It’s been more than 83 years since Babe Ruth played his final major league baseball game, leaving America’s Pastime with a mountain of records that took players decades to top. Even now, there are quite a few achievements of Ruth’s that remain untouched, despite other all-time greats coming close.
Here’s a look at a handful of the all-time marks Ruth set in his illustrious career that no one has caught up to yet.
Babe Ruth remains one of the greatest hitters to ever play the game, leaving the game as the all-time record holder for highest slugging percentage (.690) in 1935 and having the record remain for well over a half-century and counting. Ruth achieved this feat by leading all players in the statistic for 13 of his 22 seasons in the majors, including for seven consecutive years from 1918-24 and another six consecutive from 1926-31. Boston Red Sox legend Ted Williams is second in slugging percentage with a .634.
On-Base + Slugging Percentage (OPS)
This statistic relates heavily to the first, but this time it accounts for how many times a player has gotten on base, not just how often they hit the ball. Ruth left the game with an OPS percentage of 1.164, which is the best in the history of Major League Baseball. His best season was in 1920, his first year with the New York Yankees, where he had career-highs in slugging percentage (.847) and OPS (1.379). Williams was also second in OPS, finishing his career far behind Ruth with a 1.116.
Multi Home Run Games
When you went to a game with Babe Ruth in it, you were likely in for a show. That was especially true for the 72 games in which Ruth hit two or more home runs. Seventy of those games were two home-run games for the legend, while in two games he hit three. One of those games was against the Pittsburgh Pirates on May 25, 1935, five days before formally announcing his retirement. Barry Bonds was the closest to beating the record, as he had 71 multi home run games.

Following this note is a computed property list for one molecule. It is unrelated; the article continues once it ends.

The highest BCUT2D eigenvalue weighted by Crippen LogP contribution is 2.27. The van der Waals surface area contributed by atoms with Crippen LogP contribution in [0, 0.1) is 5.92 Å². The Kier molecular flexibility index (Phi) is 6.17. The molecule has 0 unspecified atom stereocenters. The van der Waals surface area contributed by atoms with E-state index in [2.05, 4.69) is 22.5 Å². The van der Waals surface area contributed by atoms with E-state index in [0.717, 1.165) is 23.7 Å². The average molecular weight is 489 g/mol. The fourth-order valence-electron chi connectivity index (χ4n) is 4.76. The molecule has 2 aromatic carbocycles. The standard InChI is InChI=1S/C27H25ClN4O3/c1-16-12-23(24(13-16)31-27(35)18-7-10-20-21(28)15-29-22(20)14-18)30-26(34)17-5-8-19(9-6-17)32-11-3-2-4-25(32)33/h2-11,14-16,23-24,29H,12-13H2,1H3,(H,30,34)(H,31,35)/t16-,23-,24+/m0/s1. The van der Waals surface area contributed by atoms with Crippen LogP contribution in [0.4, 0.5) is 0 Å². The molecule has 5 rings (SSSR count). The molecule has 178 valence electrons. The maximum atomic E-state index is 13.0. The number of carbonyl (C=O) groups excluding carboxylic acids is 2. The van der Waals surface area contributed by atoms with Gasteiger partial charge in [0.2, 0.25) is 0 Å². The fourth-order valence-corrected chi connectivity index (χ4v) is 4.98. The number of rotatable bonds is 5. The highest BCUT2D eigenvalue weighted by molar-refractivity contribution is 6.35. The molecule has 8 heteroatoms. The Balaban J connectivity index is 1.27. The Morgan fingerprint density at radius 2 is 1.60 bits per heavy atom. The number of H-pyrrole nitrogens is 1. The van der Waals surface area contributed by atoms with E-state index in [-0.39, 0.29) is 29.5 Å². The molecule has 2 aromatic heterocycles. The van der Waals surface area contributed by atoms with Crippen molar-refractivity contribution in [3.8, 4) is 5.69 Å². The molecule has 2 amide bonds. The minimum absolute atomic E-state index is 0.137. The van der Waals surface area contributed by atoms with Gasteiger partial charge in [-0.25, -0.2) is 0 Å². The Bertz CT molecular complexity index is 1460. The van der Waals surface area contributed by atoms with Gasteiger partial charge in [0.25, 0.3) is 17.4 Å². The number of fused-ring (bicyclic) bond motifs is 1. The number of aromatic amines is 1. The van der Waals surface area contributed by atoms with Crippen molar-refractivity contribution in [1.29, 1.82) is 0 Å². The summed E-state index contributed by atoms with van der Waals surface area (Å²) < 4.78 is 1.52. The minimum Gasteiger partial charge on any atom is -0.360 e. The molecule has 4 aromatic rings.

American League Home Runs
Outside of the last season with the Boston Braves, Babe Ruth spent the entirety of his career in the American League. In six seasons with the Red Sox and 15 with the Yankees, Ruth hit a grand total of 708 home runs, setting the all-time AL record. One of the great home run achievements by Ruth was setting the single season record for home runs at 60 on Sept. 30, 1927, which would later be broken by Roger Maris in 1961 in 162 games—Ruth’s single season record, meanwhile, was set in 154 games. Behind Ruth in career AL home runs is Alex Rodriguez, who sits at second with 696 home runs.
Innings Pitched In A World Series Game
Along with all the regular season accomplishments, Ruth was excellent on the World Series stage, hitting over .300 in six World Series stints. However, one of the most fascinating achievements in Ruth’s 22-year career was when he pitched for 14 straight innings in Game 2 of the 1916 World Series, the most in a single game of the Fall Classic. On October 9, 1916, Ruth held the Brooklyn Robins to only one run and 6 hits, which led to a victory for him and the Red Sox in that game, as well as the title three games later. Considering how long pitchers are on the mound in today’s game, this bar may be one that will never be passed.